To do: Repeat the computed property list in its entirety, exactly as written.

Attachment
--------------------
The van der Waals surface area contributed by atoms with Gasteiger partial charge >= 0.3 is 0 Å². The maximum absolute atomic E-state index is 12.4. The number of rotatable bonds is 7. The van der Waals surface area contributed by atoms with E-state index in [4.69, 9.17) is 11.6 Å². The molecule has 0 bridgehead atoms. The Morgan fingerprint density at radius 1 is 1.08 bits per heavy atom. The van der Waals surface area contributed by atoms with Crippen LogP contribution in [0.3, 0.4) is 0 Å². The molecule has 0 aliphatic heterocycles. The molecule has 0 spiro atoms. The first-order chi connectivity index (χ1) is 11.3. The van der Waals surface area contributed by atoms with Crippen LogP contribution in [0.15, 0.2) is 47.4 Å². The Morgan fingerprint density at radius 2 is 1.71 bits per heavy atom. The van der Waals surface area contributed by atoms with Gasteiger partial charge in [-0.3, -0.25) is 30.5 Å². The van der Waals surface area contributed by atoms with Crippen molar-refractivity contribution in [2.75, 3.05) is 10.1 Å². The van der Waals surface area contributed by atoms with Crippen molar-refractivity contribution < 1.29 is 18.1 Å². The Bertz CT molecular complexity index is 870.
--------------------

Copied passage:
The van der Waals surface area contributed by atoms with Gasteiger partial charge >= 0.3 is 0 Å². The maximum absolute atomic E-state index is 12.4. The number of rotatable bonds is 7. The van der Waals surface area contributed by atoms with E-state index in [4.69, 9.17) is 11.6 Å². The molecule has 0 bridgehead atoms. The Morgan fingerprint density at radius 1 is 1.08 bits per heavy atom. The van der Waals surface area contributed by atoms with Crippen LogP contribution in [0.3, 0.4) is 0 Å². The molecule has 0 aliphatic heterocycles. The molecule has 0 spiro atoms. The first-order chi connectivity index (χ1) is 11.3. The van der Waals surface area contributed by atoms with Crippen LogP contribution in [0.15, 0.2) is 47.4 Å². The Morgan fingerprint density at radius 2 is 1.71 bits per heavy atom. The van der Waals surface area contributed by atoms with Gasteiger partial charge in [-0.3, -0.25) is 30.5 Å². The van der Waals surface area contributed by atoms with Crippen molar-refractivity contribution in [2.75, 3.05) is 10.1 Å². The van der Waals surface area contributed by atoms with Crippen molar-refractivity contribution < 1.29 is 18.1 Å². The Bertz CT molecular complexity index is 870.